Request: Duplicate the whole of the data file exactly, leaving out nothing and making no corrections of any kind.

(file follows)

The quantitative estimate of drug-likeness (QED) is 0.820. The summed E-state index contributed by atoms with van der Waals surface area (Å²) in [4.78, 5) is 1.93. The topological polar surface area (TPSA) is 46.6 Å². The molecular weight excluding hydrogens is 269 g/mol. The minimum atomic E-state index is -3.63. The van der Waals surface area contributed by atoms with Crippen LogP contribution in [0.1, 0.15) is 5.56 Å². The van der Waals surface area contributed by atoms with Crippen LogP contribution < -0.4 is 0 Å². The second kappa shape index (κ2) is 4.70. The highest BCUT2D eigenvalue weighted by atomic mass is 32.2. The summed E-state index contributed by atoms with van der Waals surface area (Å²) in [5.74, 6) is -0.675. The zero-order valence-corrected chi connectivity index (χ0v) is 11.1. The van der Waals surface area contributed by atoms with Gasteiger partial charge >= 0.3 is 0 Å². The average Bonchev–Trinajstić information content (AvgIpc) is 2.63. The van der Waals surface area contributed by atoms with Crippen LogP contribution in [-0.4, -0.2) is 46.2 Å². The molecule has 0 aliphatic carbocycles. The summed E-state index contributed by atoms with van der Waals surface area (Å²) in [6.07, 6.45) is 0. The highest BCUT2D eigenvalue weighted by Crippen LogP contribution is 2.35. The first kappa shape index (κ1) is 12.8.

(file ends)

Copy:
The quantitative estimate of drug-likeness (QED) is 0.820. The summed E-state index contributed by atoms with van der Waals surface area (Å²) in [4.78, 5) is 1.93. The topological polar surface area (TPSA) is 46.6 Å². The molecular weight excluding hydrogens is 269 g/mol. The minimum atomic E-state index is -3.63. The van der Waals surface area contributed by atoms with Crippen LogP contribution in [0.1, 0.15) is 5.56 Å². The van der Waals surface area contributed by atoms with Crippen LogP contribution < -0.4 is 0 Å². The second kappa shape index (κ2) is 4.70. The highest BCUT2D eigenvalue weighted by atomic mass is 32.2. The summed E-state index contributed by atoms with van der Waals surface area (Å²) in [5.74, 6) is -0.675. The zero-order valence-corrected chi connectivity index (χ0v) is 11.1. The van der Waals surface area contributed by atoms with Gasteiger partial charge >= 0.3 is 0 Å². The average Bonchev–Trinajstić information content (AvgIpc) is 2.63. The van der Waals surface area contributed by atoms with Crippen LogP contribution in [-0.4, -0.2) is 46.2 Å². The molecule has 0 aliphatic carbocycles. The summed E-state index contributed by atoms with van der Waals surface area (Å²) in [6.07, 6.45) is 0. The highest BCUT2D eigenvalue weighted by Crippen LogP contribution is 2.35. The first kappa shape index (κ1) is 12.8.